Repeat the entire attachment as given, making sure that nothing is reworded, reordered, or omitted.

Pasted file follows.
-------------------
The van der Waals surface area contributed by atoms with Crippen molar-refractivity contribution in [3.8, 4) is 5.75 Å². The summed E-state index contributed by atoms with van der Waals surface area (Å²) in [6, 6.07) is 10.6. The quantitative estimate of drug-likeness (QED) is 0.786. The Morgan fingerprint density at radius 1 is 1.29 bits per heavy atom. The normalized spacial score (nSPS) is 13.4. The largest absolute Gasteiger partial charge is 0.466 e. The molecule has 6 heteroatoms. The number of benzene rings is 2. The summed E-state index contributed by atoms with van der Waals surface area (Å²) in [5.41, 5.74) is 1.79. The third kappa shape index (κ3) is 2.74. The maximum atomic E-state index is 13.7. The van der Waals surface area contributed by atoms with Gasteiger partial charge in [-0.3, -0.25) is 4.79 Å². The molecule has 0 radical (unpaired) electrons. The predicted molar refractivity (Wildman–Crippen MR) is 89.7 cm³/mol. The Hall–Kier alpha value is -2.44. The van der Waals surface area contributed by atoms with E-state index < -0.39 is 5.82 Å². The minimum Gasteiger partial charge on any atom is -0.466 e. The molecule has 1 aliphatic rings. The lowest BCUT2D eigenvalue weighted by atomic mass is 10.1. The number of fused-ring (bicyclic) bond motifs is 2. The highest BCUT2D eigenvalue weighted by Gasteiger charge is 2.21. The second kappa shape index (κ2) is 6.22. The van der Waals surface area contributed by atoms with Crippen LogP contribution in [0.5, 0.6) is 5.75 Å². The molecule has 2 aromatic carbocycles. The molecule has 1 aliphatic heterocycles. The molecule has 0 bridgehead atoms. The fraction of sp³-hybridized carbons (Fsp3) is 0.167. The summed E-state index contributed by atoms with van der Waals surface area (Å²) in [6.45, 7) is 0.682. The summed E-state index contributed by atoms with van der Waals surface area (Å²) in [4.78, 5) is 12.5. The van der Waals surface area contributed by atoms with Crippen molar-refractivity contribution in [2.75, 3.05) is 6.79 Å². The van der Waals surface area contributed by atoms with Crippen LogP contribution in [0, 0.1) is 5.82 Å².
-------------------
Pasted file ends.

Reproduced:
The van der Waals surface area contributed by atoms with Crippen molar-refractivity contribution in [3.8, 4) is 5.75 Å². The summed E-state index contributed by atoms with van der Waals surface area (Å²) in [6, 6.07) is 10.6. The quantitative estimate of drug-likeness (QED) is 0.786. The Morgan fingerprint density at radius 1 is 1.29 bits per heavy atom. The normalized spacial score (nSPS) is 13.4. The largest absolute Gasteiger partial charge is 0.466 e. The molecule has 6 heteroatoms. The number of benzene rings is 2. The summed E-state index contributed by atoms with van der Waals surface area (Å²) in [5.41, 5.74) is 1.79. The third kappa shape index (κ3) is 2.74. The maximum atomic E-state index is 13.7. The van der Waals surface area contributed by atoms with Gasteiger partial charge in [-0.3, -0.25) is 4.79 Å². The molecule has 0 radical (unpaired) electrons. The predicted molar refractivity (Wildman–Crippen MR) is 89.7 cm³/mol. The Hall–Kier alpha value is -2.44. The van der Waals surface area contributed by atoms with E-state index < -0.39 is 5.82 Å². The minimum Gasteiger partial charge on any atom is -0.466 e. The molecule has 1 aliphatic rings. The lowest BCUT2D eigenvalue weighted by atomic mass is 10.1. The number of fused-ring (bicyclic) bond motifs is 2. The highest BCUT2D eigenvalue weighted by Gasteiger charge is 2.21. The second kappa shape index (κ2) is 6.22. The van der Waals surface area contributed by atoms with Crippen LogP contribution in [0.5, 0.6) is 5.75 Å². The molecule has 2 aromatic carbocycles. The molecule has 1 aliphatic heterocycles. The molecule has 0 bridgehead atoms. The fraction of sp³-hybridized carbons (Fsp3) is 0.167. The summed E-state index contributed by atoms with van der Waals surface area (Å²) in [6.45, 7) is 0.682. The summed E-state index contributed by atoms with van der Waals surface area (Å²) in [4.78, 5) is 12.5. The van der Waals surface area contributed by atoms with Crippen molar-refractivity contribution in [2.75, 3.05) is 6.79 Å². The van der Waals surface area contributed by atoms with Crippen LogP contribution in [0, 0.1) is 5.82 Å².